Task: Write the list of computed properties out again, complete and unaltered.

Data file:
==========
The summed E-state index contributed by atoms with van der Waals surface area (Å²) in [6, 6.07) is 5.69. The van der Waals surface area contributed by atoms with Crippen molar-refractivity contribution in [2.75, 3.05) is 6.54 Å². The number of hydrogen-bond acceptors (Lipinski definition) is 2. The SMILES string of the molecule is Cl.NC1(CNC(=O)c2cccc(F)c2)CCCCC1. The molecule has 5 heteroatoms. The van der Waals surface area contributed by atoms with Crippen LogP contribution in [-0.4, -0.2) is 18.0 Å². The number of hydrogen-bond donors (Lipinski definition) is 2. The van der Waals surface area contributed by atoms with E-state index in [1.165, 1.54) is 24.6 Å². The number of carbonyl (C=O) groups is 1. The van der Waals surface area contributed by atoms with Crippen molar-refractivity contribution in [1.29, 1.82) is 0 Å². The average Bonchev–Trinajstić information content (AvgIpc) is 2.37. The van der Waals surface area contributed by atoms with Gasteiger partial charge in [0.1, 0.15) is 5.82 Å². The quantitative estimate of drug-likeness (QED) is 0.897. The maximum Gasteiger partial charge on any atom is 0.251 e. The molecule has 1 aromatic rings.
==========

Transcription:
The summed E-state index contributed by atoms with van der Waals surface area (Å²) in [6, 6.07) is 5.69. The van der Waals surface area contributed by atoms with Crippen molar-refractivity contribution in [2.75, 3.05) is 6.54 Å². The number of hydrogen-bond acceptors (Lipinski definition) is 2. The SMILES string of the molecule is Cl.NC1(CNC(=O)c2cccc(F)c2)CCCCC1. The molecule has 5 heteroatoms. The van der Waals surface area contributed by atoms with Crippen LogP contribution in [-0.4, -0.2) is 18.0 Å². The number of hydrogen-bond donors (Lipinski definition) is 2. The van der Waals surface area contributed by atoms with E-state index in [1.165, 1.54) is 24.6 Å². The number of carbonyl (C=O) groups is 1. The van der Waals surface area contributed by atoms with Crippen molar-refractivity contribution in [1.29, 1.82) is 0 Å². The average Bonchev–Trinajstić information content (AvgIpc) is 2.37. The van der Waals surface area contributed by atoms with Gasteiger partial charge in [0.1, 0.15) is 5.82 Å². The quantitative estimate of drug-likeness (QED) is 0.897. The maximum Gasteiger partial charge on any atom is 0.251 e. The molecule has 1 aromatic rings.